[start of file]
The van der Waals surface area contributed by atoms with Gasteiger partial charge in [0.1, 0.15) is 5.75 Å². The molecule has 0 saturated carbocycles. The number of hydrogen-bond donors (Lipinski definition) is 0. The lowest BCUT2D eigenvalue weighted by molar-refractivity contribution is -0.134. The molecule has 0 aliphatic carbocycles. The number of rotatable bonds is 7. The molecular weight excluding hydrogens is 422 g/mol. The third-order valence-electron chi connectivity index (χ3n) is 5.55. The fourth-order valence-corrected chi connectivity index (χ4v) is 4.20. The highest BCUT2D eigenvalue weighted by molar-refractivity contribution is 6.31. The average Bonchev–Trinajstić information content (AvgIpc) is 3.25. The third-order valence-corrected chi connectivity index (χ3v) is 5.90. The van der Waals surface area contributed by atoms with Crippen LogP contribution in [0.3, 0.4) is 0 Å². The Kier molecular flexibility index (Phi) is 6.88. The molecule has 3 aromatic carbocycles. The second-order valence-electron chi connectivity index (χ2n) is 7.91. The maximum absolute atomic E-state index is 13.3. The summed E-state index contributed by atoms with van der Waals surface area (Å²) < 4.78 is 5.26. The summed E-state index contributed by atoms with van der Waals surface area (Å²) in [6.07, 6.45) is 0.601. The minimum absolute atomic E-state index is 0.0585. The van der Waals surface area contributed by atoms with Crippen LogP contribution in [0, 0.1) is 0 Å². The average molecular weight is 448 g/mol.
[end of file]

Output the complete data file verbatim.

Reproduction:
The van der Waals surface area contributed by atoms with Gasteiger partial charge in [0.1, 0.15) is 5.75 Å². The molecule has 0 saturated carbocycles. The number of hydrogen-bond donors (Lipinski definition) is 0. The lowest BCUT2D eigenvalue weighted by molar-refractivity contribution is -0.134. The molecule has 0 aliphatic carbocycles. The number of rotatable bonds is 7. The molecular weight excluding hydrogens is 422 g/mol. The third-order valence-electron chi connectivity index (χ3n) is 5.55. The fourth-order valence-corrected chi connectivity index (χ4v) is 4.20. The highest BCUT2D eigenvalue weighted by molar-refractivity contribution is 6.31. The average Bonchev–Trinajstić information content (AvgIpc) is 3.25. The third-order valence-corrected chi connectivity index (χ3v) is 5.90. The van der Waals surface area contributed by atoms with Crippen LogP contribution in [0.3, 0.4) is 0 Å². The Kier molecular flexibility index (Phi) is 6.88. The molecule has 3 aromatic carbocycles. The second-order valence-electron chi connectivity index (χ2n) is 7.91. The maximum absolute atomic E-state index is 13.3. The summed E-state index contributed by atoms with van der Waals surface area (Å²) < 4.78 is 5.26. The summed E-state index contributed by atoms with van der Waals surface area (Å²) in [6.07, 6.45) is 0.601. The minimum absolute atomic E-state index is 0.0585. The van der Waals surface area contributed by atoms with Crippen LogP contribution in [0, 0.1) is 0 Å². The average molecular weight is 448 g/mol.